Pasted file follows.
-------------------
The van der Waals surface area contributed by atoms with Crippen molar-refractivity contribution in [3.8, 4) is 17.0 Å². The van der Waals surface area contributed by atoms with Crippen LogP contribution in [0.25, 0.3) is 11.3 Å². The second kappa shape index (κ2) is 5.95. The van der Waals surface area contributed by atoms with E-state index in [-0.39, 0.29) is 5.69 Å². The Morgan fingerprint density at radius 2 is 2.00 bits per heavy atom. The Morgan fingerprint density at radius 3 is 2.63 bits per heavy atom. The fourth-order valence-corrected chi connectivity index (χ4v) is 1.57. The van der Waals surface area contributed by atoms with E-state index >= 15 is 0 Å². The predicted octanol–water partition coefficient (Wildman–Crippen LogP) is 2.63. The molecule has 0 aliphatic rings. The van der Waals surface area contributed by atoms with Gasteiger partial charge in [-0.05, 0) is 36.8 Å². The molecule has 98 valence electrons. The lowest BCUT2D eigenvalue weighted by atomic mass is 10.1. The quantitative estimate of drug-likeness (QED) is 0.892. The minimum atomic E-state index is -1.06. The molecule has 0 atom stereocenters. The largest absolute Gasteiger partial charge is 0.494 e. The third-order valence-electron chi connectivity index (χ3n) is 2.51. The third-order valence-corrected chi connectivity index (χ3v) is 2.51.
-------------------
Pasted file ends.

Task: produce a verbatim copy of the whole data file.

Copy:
The van der Waals surface area contributed by atoms with Crippen molar-refractivity contribution in [3.8, 4) is 17.0 Å². The van der Waals surface area contributed by atoms with Crippen LogP contribution in [0.25, 0.3) is 11.3 Å². The second kappa shape index (κ2) is 5.95. The van der Waals surface area contributed by atoms with E-state index in [-0.39, 0.29) is 5.69 Å². The Morgan fingerprint density at radius 2 is 2.00 bits per heavy atom. The Morgan fingerprint density at radius 3 is 2.63 bits per heavy atom. The fourth-order valence-corrected chi connectivity index (χ4v) is 1.57. The van der Waals surface area contributed by atoms with E-state index >= 15 is 0 Å². The predicted octanol–water partition coefficient (Wildman–Crippen LogP) is 2.63. The molecule has 0 aliphatic rings. The van der Waals surface area contributed by atoms with Gasteiger partial charge in [-0.05, 0) is 36.8 Å². The molecule has 98 valence electrons. The lowest BCUT2D eigenvalue weighted by atomic mass is 10.1. The quantitative estimate of drug-likeness (QED) is 0.892. The minimum atomic E-state index is -1.06. The molecule has 0 atom stereocenters. The largest absolute Gasteiger partial charge is 0.494 e. The third-order valence-electron chi connectivity index (χ3n) is 2.51. The third-order valence-corrected chi connectivity index (χ3v) is 2.51.